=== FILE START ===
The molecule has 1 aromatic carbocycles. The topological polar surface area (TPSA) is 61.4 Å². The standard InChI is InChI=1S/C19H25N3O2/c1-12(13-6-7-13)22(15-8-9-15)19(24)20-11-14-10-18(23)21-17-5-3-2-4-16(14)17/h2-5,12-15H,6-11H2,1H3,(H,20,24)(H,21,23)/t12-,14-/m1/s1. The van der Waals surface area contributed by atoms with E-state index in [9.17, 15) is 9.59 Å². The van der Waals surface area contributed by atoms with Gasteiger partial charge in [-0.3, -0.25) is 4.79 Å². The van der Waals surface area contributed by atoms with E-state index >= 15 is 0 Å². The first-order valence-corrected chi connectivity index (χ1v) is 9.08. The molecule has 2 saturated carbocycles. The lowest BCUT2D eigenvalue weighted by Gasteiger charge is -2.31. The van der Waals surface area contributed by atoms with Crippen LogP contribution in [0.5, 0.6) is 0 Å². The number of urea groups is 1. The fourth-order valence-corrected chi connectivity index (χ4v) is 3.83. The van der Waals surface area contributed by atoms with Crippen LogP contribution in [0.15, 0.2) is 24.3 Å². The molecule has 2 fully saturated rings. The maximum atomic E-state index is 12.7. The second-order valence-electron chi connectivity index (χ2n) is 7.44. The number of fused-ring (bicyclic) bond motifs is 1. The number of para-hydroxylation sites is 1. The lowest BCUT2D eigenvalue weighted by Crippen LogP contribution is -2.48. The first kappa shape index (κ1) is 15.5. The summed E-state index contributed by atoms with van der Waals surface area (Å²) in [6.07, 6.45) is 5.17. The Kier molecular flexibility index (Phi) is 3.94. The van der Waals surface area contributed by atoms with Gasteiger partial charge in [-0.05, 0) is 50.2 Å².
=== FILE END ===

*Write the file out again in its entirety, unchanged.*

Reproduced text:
The molecule has 1 aromatic carbocycles. The topological polar surface area (TPSA) is 61.4 Å². The standard InChI is InChI=1S/C19H25N3O2/c1-12(13-6-7-13)22(15-8-9-15)19(24)20-11-14-10-18(23)21-17-5-3-2-4-16(14)17/h2-5,12-15H,6-11H2,1H3,(H,20,24)(H,21,23)/t12-,14-/m1/s1. The van der Waals surface area contributed by atoms with E-state index in [9.17, 15) is 9.59 Å². The van der Waals surface area contributed by atoms with Gasteiger partial charge in [-0.3, -0.25) is 4.79 Å². The van der Waals surface area contributed by atoms with E-state index >= 15 is 0 Å². The first-order valence-corrected chi connectivity index (χ1v) is 9.08. The molecule has 2 saturated carbocycles. The lowest BCUT2D eigenvalue weighted by Gasteiger charge is -2.31. The van der Waals surface area contributed by atoms with Crippen LogP contribution in [0.5, 0.6) is 0 Å². The number of urea groups is 1. The fourth-order valence-corrected chi connectivity index (χ4v) is 3.83. The van der Waals surface area contributed by atoms with Crippen LogP contribution in [0.15, 0.2) is 24.3 Å². The molecule has 2 fully saturated rings. The maximum atomic E-state index is 12.7. The second-order valence-electron chi connectivity index (χ2n) is 7.44. The number of fused-ring (bicyclic) bond motifs is 1. The number of para-hydroxylation sites is 1. The lowest BCUT2D eigenvalue weighted by Crippen LogP contribution is -2.48. The first kappa shape index (κ1) is 15.5. The summed E-state index contributed by atoms with van der Waals surface area (Å²) in [6.07, 6.45) is 5.17. The Kier molecular flexibility index (Phi) is 3.94. The van der Waals surface area contributed by atoms with Gasteiger partial charge in [-0.05, 0) is 50.2 Å².